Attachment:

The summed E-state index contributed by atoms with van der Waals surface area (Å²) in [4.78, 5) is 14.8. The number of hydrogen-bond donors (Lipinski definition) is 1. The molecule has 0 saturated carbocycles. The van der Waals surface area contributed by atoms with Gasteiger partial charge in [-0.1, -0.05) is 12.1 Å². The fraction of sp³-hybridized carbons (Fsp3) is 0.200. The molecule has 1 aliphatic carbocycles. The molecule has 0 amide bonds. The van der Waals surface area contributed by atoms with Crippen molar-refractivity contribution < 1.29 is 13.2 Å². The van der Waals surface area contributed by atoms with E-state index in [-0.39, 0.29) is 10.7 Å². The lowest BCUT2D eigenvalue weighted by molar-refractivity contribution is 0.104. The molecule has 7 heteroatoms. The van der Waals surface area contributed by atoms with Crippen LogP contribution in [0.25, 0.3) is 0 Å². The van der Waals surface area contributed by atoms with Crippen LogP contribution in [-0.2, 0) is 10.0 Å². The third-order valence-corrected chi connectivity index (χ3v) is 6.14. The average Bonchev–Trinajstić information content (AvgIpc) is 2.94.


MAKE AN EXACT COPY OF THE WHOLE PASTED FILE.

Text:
The summed E-state index contributed by atoms with van der Waals surface area (Å²) in [4.78, 5) is 14.8. The number of hydrogen-bond donors (Lipinski definition) is 1. The molecule has 0 saturated carbocycles. The van der Waals surface area contributed by atoms with Gasteiger partial charge in [-0.1, -0.05) is 12.1 Å². The fraction of sp³-hybridized carbons (Fsp3) is 0.200. The molecule has 1 aliphatic carbocycles. The molecule has 0 amide bonds. The van der Waals surface area contributed by atoms with Crippen molar-refractivity contribution < 1.29 is 13.2 Å². The van der Waals surface area contributed by atoms with E-state index in [-0.39, 0.29) is 10.7 Å². The lowest BCUT2D eigenvalue weighted by molar-refractivity contribution is 0.104. The molecule has 7 heteroatoms. The van der Waals surface area contributed by atoms with Crippen LogP contribution in [0.25, 0.3) is 0 Å². The van der Waals surface area contributed by atoms with Crippen LogP contribution in [-0.2, 0) is 10.0 Å². The third-order valence-corrected chi connectivity index (χ3v) is 6.14. The average Bonchev–Trinajstić information content (AvgIpc) is 2.94.